A former Tri-Citian is coming home with dreams of wowing a hometown crowd again.
Toby Roberts is one of 18 featured comedians at the annual Atomic Comedy Festival starting Oct. 21 at Joker's Comedy Club in Richland.
"I'm really excited to be performing in this festival," said Roberts, a 1988 Hanford High grad.
Roberts competed in last year's TribbleRun festival at Joker's and tied with Mike Wally Walter from Centralia for the top prize.
That win has kept Roberts on the comedy fast track all year.
"Winning last year's festival really helped springboard me into better gigs at bigger clubs," said Roberts. "I owe a lot of that to the local fans. I feel extremely comfortable performing in my hometown. I just wish I could do it more often."
The Atomic Comedy Festival is a new competition at Joker's Comedy Club, said club manager Bobby Quirring.
The comedy fest includes 18 nationally touring comics performing in eight shows during the four-day event, Oct. 21-24 at Joker's, 624 Wellsian Way in Richland. Admission is $10 at the door.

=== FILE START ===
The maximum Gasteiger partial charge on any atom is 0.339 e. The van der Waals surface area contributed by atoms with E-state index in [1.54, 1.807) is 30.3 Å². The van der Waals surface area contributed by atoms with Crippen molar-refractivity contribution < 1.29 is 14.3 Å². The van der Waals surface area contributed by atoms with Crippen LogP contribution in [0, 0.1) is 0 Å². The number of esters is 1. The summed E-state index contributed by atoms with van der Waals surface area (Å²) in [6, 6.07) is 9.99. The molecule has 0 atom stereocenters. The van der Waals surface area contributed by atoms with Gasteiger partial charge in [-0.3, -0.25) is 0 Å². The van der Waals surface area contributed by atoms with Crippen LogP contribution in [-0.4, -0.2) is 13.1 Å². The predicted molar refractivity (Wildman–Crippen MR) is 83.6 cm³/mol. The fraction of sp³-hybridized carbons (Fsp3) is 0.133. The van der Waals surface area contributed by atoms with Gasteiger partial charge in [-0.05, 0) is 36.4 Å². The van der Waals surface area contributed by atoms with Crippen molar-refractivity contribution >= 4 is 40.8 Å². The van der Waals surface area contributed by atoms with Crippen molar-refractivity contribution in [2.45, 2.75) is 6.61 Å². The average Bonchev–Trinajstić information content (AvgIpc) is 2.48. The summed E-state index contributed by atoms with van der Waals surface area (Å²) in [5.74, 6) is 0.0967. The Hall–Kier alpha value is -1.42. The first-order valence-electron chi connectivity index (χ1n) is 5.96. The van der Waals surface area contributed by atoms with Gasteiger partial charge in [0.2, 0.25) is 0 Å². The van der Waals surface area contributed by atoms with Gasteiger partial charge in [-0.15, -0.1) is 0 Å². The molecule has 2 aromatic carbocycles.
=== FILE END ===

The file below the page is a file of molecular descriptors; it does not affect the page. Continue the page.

Comedians scheduled to compete are Roberts, Michael Jenkins, Fox Klein, Steven Alan Green, Daniel Dugar, Susan Jones, Jimmy Turner, Rick Pulido, Mike Wally Walter, Fia Perera, BJ Johnson, Keith Barany, Chad & Cory Baumgartner, Michael Agostini, Leif Skyving, Jim Summers and Justin McClure.
Many of the competing comics have appeared on TV shows such as Late Night with David Letterman, the Late Show with Jay Leno, The Late, Late Show with Craig Fergusson, Comedy Central's Live at Gotham and Last Comic Standing.
Roberts feels the pressure of competing with some serious comics.
"As far as my nerves go, I'd be lying if I said I wasn't nervous," he said. "Comedy is such a subjective art form. That's why there are so many different styles."
He credits Quirring with keeping the Tri-Cities as a hot spot for comedy by bringing in nationally known comedians on a regular basis.
"He's managed to put Joker's on the map on the West Coast as a comics favorite," Roberts said. "It truly is one of the best clubs from a comedian's perspective. The room is always packed, the crowd is always attentive and they seem to get the comedy."
Roberts doesn't see himself so much as a jokester but more a storyteller. He hopes to make his living on the comedy circuit one day, but for now his day job is as a car salesman in Fife near Tacoma.
He fell into comedy quite by accident while visiting a Seattle club about five years ago, he said.
He got up on the stage and told a story from his childhood and got a good laugh from the audience. It was all the encouragement he needed to keep telling those funny stories.
◗ Dori O'Neal: 582-1514; email@example.com